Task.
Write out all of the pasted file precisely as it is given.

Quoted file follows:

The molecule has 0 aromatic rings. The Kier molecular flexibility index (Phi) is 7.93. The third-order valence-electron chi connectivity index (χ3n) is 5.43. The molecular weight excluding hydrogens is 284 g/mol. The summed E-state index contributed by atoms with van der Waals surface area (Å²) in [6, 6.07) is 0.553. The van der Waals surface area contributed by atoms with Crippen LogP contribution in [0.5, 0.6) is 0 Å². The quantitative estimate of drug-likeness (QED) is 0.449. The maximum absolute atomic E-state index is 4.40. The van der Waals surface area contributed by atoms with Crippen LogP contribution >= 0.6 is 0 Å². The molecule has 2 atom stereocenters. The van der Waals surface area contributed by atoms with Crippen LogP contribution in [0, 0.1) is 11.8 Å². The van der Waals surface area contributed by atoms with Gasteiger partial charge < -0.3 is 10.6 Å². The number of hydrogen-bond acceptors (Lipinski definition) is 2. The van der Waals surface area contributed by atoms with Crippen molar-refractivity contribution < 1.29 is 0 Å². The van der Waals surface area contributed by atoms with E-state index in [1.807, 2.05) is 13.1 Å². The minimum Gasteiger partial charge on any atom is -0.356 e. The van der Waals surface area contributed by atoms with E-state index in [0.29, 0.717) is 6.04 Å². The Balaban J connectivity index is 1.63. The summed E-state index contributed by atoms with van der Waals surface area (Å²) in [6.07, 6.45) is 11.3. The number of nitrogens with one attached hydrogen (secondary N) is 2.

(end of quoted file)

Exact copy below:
The molecule has 0 aromatic rings. The Kier molecular flexibility index (Phi) is 7.93. The third-order valence-electron chi connectivity index (χ3n) is 5.43. The molecular weight excluding hydrogens is 284 g/mol. The summed E-state index contributed by atoms with van der Waals surface area (Å²) in [6, 6.07) is 0.553. The van der Waals surface area contributed by atoms with Crippen LogP contribution in [0.5, 0.6) is 0 Å². The quantitative estimate of drug-likeness (QED) is 0.449. The maximum absolute atomic E-state index is 4.40. The van der Waals surface area contributed by atoms with Crippen LogP contribution >= 0.6 is 0 Å². The molecule has 2 atom stereocenters. The van der Waals surface area contributed by atoms with Crippen LogP contribution in [0, 0.1) is 11.8 Å². The van der Waals surface area contributed by atoms with Gasteiger partial charge < -0.3 is 10.6 Å². The number of hydrogen-bond acceptors (Lipinski definition) is 2. The van der Waals surface area contributed by atoms with Crippen molar-refractivity contribution < 1.29 is 0 Å². The van der Waals surface area contributed by atoms with E-state index in [1.807, 2.05) is 13.1 Å². The minimum Gasteiger partial charge on any atom is -0.356 e. The van der Waals surface area contributed by atoms with E-state index in [0.29, 0.717) is 6.04 Å². The Balaban J connectivity index is 1.63. The summed E-state index contributed by atoms with van der Waals surface area (Å²) in [6.07, 6.45) is 11.3. The number of nitrogens with one attached hydrogen (secondary N) is 2.